Hey guys im need some help with this binary calculator,
you enter the amount of bits or n in and then it calculates the number?
In order for you to understand my problem more I will explain why I am making this,
I asked my dad how big 128 bit code is, so he asked me to work out some number in binary, and the larger n got or bits, the bytes or whatever got hugely bigger. So I decided to make a calculator in order to quicken this process and as a way to practice python. I need someone to explain what this is about, and if my program is going the right way to work it out. Anyway, the problem with the code is that the variables are not being assigned back to the function "main()" so x and n stay the same. Help is very much appreciated, thanks.
Also Im a minor (14) and learning from some books so I am going to need a more explained answer and maybe some advice on the structuring of code and possibly effiency? Again Thanks

# This is a bits to bytes or what ever calculator (tbh I have no idea, im not sure if im sure what im talking about), attempts to enter a negative number might produce false answers, although this has not been tested
# The formula I worked out to find how many bits is ((x-n)*2)+(n-2) where x is the number of bits
# At the moment this program is only designed to workout the number of what the binary is equal to.

def findx(x):
    verified = False
    while verified == False:
        try:
            int(input("Enter: "))
        except NameError:
            print("A integer is required to proceed.")
        except TypeError:
            print("A integer is required to proceed.")
        except SyntaxError:
            print("A integer is required to proceed.")
        else:
            verified = True
            return x

def findn(x):
    n = x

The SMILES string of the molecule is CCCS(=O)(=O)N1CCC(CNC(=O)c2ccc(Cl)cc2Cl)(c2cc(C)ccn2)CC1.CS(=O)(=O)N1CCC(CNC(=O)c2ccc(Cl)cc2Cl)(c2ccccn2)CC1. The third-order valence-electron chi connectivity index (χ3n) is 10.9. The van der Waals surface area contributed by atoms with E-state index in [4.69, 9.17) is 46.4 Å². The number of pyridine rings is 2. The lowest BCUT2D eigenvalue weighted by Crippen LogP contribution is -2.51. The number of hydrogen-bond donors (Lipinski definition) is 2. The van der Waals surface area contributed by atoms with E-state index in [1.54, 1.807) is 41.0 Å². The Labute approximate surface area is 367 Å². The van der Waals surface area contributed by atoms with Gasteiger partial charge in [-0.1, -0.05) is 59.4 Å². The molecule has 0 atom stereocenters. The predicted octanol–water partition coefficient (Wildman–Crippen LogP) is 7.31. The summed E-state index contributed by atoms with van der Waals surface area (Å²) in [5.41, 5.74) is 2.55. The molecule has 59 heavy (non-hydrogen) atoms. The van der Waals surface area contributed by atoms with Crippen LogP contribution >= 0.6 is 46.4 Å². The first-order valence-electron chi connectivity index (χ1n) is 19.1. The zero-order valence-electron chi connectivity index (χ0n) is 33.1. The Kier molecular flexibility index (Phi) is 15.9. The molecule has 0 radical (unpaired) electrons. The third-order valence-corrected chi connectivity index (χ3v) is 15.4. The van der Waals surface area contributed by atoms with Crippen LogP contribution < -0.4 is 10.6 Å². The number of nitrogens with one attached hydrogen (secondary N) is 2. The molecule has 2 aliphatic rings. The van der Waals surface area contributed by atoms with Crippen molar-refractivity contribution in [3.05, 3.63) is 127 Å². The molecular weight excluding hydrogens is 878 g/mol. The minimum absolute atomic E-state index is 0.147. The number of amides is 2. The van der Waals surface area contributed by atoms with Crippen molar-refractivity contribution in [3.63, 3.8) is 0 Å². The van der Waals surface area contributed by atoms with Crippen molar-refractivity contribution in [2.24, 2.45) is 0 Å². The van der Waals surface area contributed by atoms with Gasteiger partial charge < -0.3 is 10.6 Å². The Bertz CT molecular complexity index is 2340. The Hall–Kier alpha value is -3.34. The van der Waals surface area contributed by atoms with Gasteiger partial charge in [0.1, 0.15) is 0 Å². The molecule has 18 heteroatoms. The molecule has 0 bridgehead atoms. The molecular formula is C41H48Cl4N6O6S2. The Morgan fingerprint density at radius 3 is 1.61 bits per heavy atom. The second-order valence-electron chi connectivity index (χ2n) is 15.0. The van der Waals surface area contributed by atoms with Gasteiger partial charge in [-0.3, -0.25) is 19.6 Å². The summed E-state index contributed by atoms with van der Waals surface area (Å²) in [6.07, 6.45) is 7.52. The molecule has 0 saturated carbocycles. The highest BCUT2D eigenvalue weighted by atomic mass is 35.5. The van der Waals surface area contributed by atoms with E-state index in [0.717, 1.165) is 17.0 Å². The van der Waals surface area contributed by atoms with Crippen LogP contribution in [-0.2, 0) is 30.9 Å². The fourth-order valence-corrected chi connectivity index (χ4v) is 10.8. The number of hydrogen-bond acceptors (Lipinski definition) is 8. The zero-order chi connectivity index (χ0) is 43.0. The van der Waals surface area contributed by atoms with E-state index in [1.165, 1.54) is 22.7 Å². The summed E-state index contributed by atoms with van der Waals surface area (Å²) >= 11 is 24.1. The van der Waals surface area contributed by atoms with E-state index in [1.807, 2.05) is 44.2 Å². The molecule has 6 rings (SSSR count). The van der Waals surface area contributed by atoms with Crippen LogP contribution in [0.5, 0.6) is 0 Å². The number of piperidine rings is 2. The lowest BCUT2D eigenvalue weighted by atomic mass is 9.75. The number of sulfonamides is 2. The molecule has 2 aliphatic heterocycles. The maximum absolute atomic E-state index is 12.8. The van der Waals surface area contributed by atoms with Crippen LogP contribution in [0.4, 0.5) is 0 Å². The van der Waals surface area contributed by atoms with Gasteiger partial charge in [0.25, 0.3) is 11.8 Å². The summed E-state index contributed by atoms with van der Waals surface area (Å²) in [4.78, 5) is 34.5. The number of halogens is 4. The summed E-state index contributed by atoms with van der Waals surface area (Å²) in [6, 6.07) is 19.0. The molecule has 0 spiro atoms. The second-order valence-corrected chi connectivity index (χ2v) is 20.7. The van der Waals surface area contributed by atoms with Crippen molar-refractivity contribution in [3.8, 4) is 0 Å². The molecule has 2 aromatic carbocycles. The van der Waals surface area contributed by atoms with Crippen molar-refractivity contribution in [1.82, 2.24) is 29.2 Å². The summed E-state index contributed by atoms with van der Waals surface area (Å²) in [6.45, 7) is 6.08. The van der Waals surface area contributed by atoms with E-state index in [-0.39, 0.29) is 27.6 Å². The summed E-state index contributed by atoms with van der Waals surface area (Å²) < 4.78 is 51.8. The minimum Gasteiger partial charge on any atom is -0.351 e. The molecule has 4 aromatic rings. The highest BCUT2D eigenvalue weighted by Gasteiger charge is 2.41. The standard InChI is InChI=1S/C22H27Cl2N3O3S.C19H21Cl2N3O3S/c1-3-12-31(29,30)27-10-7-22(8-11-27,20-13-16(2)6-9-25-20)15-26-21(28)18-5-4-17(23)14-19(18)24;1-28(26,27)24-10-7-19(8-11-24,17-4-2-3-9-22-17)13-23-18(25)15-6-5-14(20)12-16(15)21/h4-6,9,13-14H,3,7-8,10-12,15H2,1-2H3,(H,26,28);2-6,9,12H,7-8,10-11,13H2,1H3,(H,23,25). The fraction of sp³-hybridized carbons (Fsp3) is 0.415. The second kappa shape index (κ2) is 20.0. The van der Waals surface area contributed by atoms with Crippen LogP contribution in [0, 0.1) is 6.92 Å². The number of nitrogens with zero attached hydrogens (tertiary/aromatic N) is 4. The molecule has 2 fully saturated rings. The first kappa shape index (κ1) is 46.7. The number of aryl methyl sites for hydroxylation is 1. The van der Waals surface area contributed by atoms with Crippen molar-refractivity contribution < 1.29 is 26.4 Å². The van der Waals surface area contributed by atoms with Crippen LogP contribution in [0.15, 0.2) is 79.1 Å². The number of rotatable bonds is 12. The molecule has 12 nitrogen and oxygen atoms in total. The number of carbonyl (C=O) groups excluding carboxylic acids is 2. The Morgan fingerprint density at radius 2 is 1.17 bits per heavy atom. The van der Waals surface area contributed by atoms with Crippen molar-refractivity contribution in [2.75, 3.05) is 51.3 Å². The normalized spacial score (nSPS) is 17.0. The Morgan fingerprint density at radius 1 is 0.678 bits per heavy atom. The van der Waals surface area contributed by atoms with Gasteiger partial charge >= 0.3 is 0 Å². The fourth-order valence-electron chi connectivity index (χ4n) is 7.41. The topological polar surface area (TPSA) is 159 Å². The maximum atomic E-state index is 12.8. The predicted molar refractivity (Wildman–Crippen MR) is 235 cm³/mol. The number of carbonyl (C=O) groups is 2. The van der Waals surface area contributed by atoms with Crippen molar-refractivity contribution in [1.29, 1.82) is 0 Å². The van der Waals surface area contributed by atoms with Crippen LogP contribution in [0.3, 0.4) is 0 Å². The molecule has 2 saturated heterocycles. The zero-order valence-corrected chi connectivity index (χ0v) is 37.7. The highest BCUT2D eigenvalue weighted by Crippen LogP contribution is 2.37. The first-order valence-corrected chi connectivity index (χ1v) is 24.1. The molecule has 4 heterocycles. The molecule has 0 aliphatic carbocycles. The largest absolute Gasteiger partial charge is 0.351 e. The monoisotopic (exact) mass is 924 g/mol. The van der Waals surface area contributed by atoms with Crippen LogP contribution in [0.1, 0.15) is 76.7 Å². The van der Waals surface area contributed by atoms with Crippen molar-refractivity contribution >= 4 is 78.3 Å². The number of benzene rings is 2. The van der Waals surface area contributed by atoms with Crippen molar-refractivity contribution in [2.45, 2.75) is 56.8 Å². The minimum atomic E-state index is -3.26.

while n != 1:
         n /= 2
         n += 1
    n += 1
    return x, n

def main():
    x = 0
    n = 0
    findx(x)
    #woah what wrong here??? I believe it might be something to do with scope or my misunderstanding of the return statement o.0
    print(str(x))
    print(str(n))
    findn(x)
    print(str(x))
    print(str(n))
    answer = (x-n*2)+(n-2)
    print(str(answer))

main()
input()

Edited 4 Years Ago by ThePythonNoob

Here is a stronger code to read the number from user input.

def findx(): # This function asks an integer from the user, it does not need a parameter.
    while True: # This means 'repeat indefinitely' (unless a break or return or raise statement is met)
        try:
            z = int(input("Enter: "))
        except (ValueError, TypeError): # Your code can handle more than one exception at the same time
            print("A integer is required to proceed.")
        else:
            if z <= 0: # the code can handle the negative case
                print("A positive integer is required to proceed.")
            else:
                return z # exit the function findx(), returning a value

def main():
    x = findx() # this is how you catch the value returned by findx()
    print("x = ", x) # python converts x to str for you. No need to write str(x)

main()
input()

I don't understand exactly what you want to do with this number x. Your
formula

((x-n)*2)+(n-2)

looks false if we are speaking about number of bits.

The number of bits of an integer usually means the number of digits it takes when it is written in base 2. For example the number 2387 can be written 100101010011 in base two, and one says that the number of bits of 2387 is 12 because there are twelve 0 and 1 in base 2. Is it what you mean ?

Edited 4 Years Ago by Gribouillis

I over thought this a bit too much and in the process I made some bad mistakes >.< I remade the program in a minute or two and it works. However you have raised some concepts that I was unaware of, somehow I never picked up that you had to get the variable from the function like that. I got a new book called more python programming for the absolute begginer through the post today so I should be able to progress my learning now that issue has been solved ;) Thanks a bunch

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